“for the Holy One of Israel is great in the midst of you” (v. 6). “The Holy One of Israel” is a phrase that occurs 31 times in the Bible, all but six of which are in the book of Isaiah (see also 2 Kings 19:22; Psalms 71:22; 78:41; 89:18; Jeremiah 50:29; 51:5). The holiness of Yahweh sets him apart from sinful humans. The holiness of God is manifested in “God’s moral perfection (Hab. 1:13) and …through the will and action of God in judgment and redemption (e.g., Isaiah)” (Myers, 494).

While Yahweh’s holiness sets him apart from sinful humans, he says to his people, “You shall be holy, for I Yahweh your God am holy” (Leviticus 19:2). We cannot accomplish this on our own. It is only by God’s action and God’s grace that we can become holy.

SCRIPTURE QUOTATIONS are from the World English Bible (WEB), a public domain (no copyright) modern English translation of the Holy Bible. The World English Bible is based on the American Standard Version (ASV) of the Bible, the Biblia Hebraica Stutgartensa Old Testament, and the Greek Majority Text New Testament. The ASV, which is also in the public domain due to expired copyrights, was a very good translation, but included many archaic words (hast, shineth, etc.), which the WEB has updated.


Brueggemann, Walter, Westminster Bible Companion: Isaiah 1-39 (Louisville: Westminster John Knox Press, 1998)

Holladay, William, Unbound by Time: Isaiah Still Speaks (Cambridge, Massachusetts: Cowley Publications, 2002)

Kaiser, Otto, The Old Testament Library: Isaiah, (Philadelphia: The Westminster Press, 1983)

Myers, Allen C. (ed.), The Eerdmans Bible Dictionary (Grand Rapids: William B. Eerdmans Publishing Co., 1987)

Newsome, James D. in Cousar, Charles B.; Gaventa, Beverly R.; McCann, J. Clinton; and Newsome, James D., Texts for Preaching: A Lectionary Commentary Based on the NRSV–Year C (Louisville: Westminster John Knox Press, 1994)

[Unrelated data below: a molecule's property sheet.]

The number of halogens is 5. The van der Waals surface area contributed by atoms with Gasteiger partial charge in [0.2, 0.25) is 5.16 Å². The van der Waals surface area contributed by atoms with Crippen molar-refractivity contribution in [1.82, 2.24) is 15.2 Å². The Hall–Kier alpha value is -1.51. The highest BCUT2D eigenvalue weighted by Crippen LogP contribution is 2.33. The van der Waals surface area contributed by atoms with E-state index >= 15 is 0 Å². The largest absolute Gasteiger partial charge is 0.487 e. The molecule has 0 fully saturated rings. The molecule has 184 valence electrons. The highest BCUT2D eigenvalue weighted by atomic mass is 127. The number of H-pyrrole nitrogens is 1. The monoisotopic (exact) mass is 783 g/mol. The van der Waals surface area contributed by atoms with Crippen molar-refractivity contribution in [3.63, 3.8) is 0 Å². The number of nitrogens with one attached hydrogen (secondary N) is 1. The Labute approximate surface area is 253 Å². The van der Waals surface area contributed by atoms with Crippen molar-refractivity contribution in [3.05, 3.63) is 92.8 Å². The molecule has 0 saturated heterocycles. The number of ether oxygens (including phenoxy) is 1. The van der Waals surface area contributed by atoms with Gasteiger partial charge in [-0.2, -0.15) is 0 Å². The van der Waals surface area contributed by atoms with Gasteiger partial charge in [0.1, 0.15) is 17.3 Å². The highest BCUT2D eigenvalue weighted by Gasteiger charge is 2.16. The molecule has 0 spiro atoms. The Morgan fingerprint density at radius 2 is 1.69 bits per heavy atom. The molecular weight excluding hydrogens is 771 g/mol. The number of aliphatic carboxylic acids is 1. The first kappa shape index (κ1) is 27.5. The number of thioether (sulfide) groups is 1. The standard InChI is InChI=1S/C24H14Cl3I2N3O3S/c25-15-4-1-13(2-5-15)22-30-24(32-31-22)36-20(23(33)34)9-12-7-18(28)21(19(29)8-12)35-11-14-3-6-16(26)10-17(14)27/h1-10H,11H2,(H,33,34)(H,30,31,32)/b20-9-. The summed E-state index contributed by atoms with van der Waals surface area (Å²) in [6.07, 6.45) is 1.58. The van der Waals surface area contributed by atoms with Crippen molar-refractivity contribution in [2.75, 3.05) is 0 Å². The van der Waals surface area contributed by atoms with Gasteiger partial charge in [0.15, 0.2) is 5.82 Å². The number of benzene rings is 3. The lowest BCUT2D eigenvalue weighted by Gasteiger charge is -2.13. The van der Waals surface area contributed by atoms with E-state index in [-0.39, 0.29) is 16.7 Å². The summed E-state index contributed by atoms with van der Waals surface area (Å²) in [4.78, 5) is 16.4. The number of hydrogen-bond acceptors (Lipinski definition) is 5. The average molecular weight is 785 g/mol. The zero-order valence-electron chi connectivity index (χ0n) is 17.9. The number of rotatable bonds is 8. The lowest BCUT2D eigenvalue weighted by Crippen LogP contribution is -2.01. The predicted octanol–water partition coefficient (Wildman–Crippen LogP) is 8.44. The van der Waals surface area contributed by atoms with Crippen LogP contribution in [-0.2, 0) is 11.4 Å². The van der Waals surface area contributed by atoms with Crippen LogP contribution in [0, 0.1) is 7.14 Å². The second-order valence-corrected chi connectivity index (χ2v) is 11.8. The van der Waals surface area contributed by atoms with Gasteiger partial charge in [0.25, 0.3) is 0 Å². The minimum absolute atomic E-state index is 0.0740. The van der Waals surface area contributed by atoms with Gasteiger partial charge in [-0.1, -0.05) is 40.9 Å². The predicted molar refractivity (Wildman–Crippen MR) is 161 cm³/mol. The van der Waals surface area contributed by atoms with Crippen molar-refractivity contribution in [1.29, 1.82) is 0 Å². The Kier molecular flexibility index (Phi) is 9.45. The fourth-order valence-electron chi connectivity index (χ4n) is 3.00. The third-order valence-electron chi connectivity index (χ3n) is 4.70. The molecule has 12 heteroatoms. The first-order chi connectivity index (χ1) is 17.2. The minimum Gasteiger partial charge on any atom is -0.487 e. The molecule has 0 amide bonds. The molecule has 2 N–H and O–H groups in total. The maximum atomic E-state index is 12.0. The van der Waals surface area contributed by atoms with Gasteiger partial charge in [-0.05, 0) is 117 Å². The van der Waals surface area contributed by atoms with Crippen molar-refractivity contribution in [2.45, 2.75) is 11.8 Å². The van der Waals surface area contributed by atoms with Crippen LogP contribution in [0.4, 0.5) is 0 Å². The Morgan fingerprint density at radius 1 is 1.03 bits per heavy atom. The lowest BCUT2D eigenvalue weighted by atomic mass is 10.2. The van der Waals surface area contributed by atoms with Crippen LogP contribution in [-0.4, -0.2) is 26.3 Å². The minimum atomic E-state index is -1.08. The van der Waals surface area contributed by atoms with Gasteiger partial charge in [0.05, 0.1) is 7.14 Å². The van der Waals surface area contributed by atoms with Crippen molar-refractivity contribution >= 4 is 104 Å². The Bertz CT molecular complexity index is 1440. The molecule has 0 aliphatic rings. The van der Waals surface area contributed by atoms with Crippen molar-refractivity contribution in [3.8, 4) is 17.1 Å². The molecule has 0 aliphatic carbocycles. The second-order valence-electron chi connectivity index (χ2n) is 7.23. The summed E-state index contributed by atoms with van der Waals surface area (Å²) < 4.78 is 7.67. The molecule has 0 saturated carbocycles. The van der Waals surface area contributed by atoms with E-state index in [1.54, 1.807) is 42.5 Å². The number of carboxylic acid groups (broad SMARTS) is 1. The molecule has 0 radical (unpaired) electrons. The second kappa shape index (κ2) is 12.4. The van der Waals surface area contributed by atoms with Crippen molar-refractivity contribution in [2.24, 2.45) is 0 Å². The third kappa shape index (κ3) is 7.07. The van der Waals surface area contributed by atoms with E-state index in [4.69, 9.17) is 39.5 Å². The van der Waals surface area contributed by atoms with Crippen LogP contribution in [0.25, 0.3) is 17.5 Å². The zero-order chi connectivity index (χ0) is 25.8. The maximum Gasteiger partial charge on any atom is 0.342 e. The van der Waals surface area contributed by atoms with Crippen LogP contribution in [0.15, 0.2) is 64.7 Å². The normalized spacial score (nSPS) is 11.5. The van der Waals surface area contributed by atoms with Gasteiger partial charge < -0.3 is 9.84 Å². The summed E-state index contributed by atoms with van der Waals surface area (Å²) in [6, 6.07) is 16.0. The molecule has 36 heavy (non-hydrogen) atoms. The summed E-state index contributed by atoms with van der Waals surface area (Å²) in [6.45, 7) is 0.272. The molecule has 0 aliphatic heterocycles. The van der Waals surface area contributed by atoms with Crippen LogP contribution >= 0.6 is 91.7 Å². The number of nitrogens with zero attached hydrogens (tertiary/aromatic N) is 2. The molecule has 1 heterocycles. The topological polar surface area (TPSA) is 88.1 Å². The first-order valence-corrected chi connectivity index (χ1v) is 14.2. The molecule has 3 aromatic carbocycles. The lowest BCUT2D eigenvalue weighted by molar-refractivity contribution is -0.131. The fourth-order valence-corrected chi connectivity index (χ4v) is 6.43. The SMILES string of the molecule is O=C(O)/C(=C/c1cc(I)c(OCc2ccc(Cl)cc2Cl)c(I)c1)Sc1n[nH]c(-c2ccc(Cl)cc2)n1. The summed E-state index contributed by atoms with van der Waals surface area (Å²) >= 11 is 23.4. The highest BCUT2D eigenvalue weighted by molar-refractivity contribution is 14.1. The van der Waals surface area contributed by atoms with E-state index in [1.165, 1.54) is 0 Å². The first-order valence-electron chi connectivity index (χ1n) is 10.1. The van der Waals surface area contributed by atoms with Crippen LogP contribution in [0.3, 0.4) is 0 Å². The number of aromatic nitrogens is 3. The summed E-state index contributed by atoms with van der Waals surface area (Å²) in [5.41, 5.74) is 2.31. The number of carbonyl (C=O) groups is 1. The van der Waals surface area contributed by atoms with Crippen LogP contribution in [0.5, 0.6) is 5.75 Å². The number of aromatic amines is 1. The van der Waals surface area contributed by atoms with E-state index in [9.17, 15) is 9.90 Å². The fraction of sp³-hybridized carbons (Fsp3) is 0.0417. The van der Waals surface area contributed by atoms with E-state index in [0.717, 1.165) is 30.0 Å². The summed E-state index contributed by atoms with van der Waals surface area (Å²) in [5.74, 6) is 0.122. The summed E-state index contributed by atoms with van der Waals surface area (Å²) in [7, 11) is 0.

Oswalt, John N., The New International Commentary on the Old Testament: The Book of Isaiah, Chapters 1-39 (Grand Rapids: William B. Eerdmans Publishing Company, 1986)

Scott, R.B.Y. (Introduction and Exegesis of Isaiah 1-39); Kilpatrick, G.G.D., (Exposition of Isaiah 1-39); Muilenburg, James (Introduction and Exegesis of Isaiah 40-66); and Coffin, Henry Sloane (Exposition of Isaiah 40-66), The Interpreter’s Bible: Ecclesiastes, Song of Songs, Isaiah, Jeremiah, Vol. 5 (Nashville: Abingdon Press, 1956)

Seitz, Christopher R., Interpretation Commentary: Isaiah 1-39, (Louisville: John Knox Press, 1993)

Tucker, Gene M. in Craddock, Fred B.; Hayes, John H.; Holliday, Carl R.; and Tucker, Gene M.,Preaching Through the Christian Year, C (Valley Forge: Trinity Press, 1994)

Tucker, Gene M., The New Interpreters Bible: Isaiah, Vol.VI (Nashville: Abingdon Press, 2001)

Watts, John D. W., Word Biblical Commentary: Isaiah 1-33 (Dallas: Word Books, 1985)

Copyright 2007, 2008, 2010, Richard Niell Donovan